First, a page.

Today is Bastille Day, one of my favorite holidays. The Fete Nationale of France, the holiday commemorates the storming of the prison by dissidents, a landmark event of the French Revolution. The Bastille was regarded as a symbol of King Louis XVI’s absolute power, and a few weeks later, a document establishing the rights of French citizens was issued.

I like the audacity of the radicals. I like their bravery, although, perhaps, some of them were half-mad with starvation. The glorious revolution turned into a bloodbath, of course — the Reign of Terror — but the storming of the Bastille remains a shining moment, an enduring example of what happens when a people have had enough of their government and do something about it.

Too bad we don’t even have half as much gumption.

I’ve been blathering about Edward Snowden’s revelations for weeks. Although I shouldn’t have been surprised that members of our sorry excuse for a Congress pooh-poohed the idea that the National Security Agency is doing anything wrong by collecting electronic data from American citizens, I was. Call me a dreamer.

Worse was the number of citizens who agreed this was a whole lot of noise about a whole lot of nothing. Really? Are you so completely ignorant of history that you don’t worry when your government is collecting information about you? Second thought: You probably are.

Now I’m on a roll about fracking. I suspect that most Americans don’t think about where their oil and gas supplies come from — the price is all they’re concerned about. This makes me crazy. I care about prices too, but I’m not willing to sacrifice the environment for cheap gas.

Or my community. My blood really boiled when I learned that the train that derailed, crashed and destroyed the town of Lac-Megantic, Quebec, was carrying shale oil, the product of fracking. There is no pipeline to deliver the stuff from North Dakota, so the oil barons are using trains. Nobody has wanted to fix up the tracks for years, even though improving the railway system would help Americans conserve fuel. But now, here we go, sending oil-laden choo-choos over crumbling tracks through Canada and — yes! — through Maine.

I don’t buy conspiracy theories about the so-called “mainstream media.” Having worked in journalism for many years, I know it is difficult to get two reporters to agree on what color the sky is. Also, the New York-centric focus of the national media means that New England is often overlooked, never mind Canada. Heck, NBC even left New Hampshire off a map when reporting on the Lac-Megantic explosion.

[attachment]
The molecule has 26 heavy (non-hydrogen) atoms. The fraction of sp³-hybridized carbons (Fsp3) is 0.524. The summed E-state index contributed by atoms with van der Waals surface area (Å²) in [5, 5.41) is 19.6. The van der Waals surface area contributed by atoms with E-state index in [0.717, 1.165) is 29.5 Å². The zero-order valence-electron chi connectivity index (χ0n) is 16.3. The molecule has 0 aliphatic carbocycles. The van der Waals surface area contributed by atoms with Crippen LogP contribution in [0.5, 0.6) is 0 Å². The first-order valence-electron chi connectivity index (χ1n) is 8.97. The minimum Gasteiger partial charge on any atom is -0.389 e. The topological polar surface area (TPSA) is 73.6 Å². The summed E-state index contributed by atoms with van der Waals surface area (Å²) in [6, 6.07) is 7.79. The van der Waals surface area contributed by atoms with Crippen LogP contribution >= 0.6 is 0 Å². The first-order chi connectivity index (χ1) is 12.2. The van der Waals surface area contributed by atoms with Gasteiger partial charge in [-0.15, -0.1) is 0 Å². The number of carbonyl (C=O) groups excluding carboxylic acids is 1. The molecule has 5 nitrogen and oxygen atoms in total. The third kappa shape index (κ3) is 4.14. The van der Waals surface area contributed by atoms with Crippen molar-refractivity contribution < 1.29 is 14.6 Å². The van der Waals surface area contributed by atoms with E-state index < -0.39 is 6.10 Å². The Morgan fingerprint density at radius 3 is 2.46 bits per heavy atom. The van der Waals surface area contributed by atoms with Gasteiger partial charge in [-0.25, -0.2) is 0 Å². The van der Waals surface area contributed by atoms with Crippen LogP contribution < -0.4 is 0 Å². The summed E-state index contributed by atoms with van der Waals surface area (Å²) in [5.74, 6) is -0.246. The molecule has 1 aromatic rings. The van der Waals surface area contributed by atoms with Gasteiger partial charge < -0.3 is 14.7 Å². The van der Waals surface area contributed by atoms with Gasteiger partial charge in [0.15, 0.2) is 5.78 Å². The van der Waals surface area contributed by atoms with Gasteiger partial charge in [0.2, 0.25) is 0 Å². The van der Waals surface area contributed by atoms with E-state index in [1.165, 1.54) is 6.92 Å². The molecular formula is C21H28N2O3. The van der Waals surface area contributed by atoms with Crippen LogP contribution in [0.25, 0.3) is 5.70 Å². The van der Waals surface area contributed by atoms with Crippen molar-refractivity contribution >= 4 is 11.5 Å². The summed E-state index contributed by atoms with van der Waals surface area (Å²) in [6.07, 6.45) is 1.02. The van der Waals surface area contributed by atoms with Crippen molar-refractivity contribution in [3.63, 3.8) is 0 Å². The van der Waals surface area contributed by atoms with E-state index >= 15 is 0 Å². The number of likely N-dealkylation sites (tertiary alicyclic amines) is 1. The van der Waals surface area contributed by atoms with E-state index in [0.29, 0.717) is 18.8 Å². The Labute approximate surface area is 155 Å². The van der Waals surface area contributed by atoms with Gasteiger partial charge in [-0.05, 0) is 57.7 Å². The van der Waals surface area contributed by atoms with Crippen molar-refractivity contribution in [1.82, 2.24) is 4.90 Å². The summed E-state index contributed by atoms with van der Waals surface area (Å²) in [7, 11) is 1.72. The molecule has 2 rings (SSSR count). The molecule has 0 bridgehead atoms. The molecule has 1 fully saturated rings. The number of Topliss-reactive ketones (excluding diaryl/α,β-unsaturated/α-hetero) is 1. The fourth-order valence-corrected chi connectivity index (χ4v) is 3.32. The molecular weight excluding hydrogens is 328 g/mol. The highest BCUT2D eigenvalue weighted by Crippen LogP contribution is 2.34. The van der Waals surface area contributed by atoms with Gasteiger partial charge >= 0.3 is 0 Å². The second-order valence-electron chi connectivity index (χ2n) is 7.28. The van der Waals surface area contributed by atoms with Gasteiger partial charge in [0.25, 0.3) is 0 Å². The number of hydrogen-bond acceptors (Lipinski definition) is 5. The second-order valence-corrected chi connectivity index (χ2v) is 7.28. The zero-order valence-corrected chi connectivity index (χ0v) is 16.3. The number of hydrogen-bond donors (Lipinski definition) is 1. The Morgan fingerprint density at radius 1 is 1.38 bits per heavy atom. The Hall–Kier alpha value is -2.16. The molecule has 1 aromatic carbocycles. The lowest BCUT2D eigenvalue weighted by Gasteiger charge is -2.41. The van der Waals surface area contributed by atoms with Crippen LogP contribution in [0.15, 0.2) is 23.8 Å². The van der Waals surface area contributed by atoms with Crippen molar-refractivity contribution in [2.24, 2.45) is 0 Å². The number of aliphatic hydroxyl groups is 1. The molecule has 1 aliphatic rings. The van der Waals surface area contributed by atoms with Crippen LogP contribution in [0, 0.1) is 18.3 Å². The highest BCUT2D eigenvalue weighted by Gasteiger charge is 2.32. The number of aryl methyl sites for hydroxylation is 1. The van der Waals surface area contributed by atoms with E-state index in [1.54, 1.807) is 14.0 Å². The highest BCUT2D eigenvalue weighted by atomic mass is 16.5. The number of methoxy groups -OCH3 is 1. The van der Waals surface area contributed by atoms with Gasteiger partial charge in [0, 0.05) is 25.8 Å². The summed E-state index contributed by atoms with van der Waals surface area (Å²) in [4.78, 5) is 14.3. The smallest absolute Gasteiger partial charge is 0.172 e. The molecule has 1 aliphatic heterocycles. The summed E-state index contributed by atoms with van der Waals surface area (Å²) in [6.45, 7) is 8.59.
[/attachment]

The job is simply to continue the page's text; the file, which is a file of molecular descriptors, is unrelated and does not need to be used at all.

That brings me to my point, which is that the horrific event got relatively little coverage by the national media. If Bedford Hills, N.Y., had been vaporized, you can bet it would have gone wall-to-wall.

Still, given the intensity of the explosion, and the terrifying footage, it’s questionable news judgment. I blame the fracking angle, which should make it all the more newsworthy because it’s so darn bad.

Mustn’t offend the oil barons, though.

Just a thought.

So this is the thing about fracking. The official term for this operation is “hydraulic fracturing.”

Liquids are injected into oil or gas mines at high pressure to release more oil or gas. This may sound innocent, but the liquids comprise a chemical soup, including known carcinogens. Fracking operations have contaminated drinking water supplies, and create huge amounts of toxic waste. An enormous amount of energy is expended to get the oil and gas out of the ground. Is this something we really want to support?

Fracking is an act of desperation. The oil barons are doing it because the earth is running out of regular old oil, which is, we must remember, a non-renewable resource, a fossil fuel. Instead of looking for ways to conserve energy, like upgrading our rail system, we are trying to get every last bit of oil and gas out of the ground any way possible.

There are plenty of other things for us to be mad about.

Steam rose from my head when I read about Maine hospital administrators earning obscene salaries while laying off employees, not to mention while health care costs are soaring. Why are we getting involved in Syria? The thought of GMOs in my food makes me nauseous.

We have no Bastille to storm, but we do have the Internet, email, Facebook and YouTube. Everybody has a ranting platform these days, and, from all appearances, you don’t even have to have a grasp of English grammar to get one. All you need to do is use your voice, and remember, “Vive la France!” Oh, and use your spell-check.

Liz Soares welcomes e-mail at [email protected]

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